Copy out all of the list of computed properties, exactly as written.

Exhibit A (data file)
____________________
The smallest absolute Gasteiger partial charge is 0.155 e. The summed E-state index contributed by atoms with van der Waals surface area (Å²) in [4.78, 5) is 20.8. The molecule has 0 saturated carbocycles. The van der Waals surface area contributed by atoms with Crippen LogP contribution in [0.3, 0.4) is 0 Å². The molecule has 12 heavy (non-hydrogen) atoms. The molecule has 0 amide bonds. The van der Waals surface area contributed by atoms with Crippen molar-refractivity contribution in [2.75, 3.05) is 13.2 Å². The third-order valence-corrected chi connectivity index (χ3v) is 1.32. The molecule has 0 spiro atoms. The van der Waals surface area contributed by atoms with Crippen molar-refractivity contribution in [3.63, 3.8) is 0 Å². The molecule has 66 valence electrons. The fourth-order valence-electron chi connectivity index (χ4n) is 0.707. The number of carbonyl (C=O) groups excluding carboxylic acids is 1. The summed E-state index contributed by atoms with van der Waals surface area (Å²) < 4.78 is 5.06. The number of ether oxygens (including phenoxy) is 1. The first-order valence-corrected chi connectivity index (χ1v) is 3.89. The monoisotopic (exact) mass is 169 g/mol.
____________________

The smallest absolute Gasteiger partial charge is 0.155 e. The summed E-state index contributed by atoms with van der Waals surface area (Å²) in [4.78, 5) is 20.8. The molecule has 0 saturated carbocycles. The van der Waals surface area contributed by atoms with Crippen LogP contribution in [0.3, 0.4) is 0 Å². The molecule has 12 heavy (non-hydrogen) atoms. The molecule has 0 amide bonds. The van der Waals surface area contributed by atoms with Crippen molar-refractivity contribution in [2.75, 3.05) is 13.2 Å². The third-order valence-corrected chi connectivity index (χ3v) is 1.32. The molecule has 0 spiro atoms. The van der Waals surface area contributed by atoms with Crippen molar-refractivity contribution in [3.63, 3.8) is 0 Å². The molecule has 66 valence electrons. The fourth-order valence-electron chi connectivity index (χ4n) is 0.707. The number of carbonyl (C=O) groups excluding carboxylic acids is 1. The summed E-state index contributed by atoms with van der Waals surface area (Å²) < 4.78 is 5.06. The number of ether oxygens (including phenoxy) is 1. The first-order valence-corrected chi connectivity index (χ1v) is 3.89. The monoisotopic (exact) mass is 169 g/mol.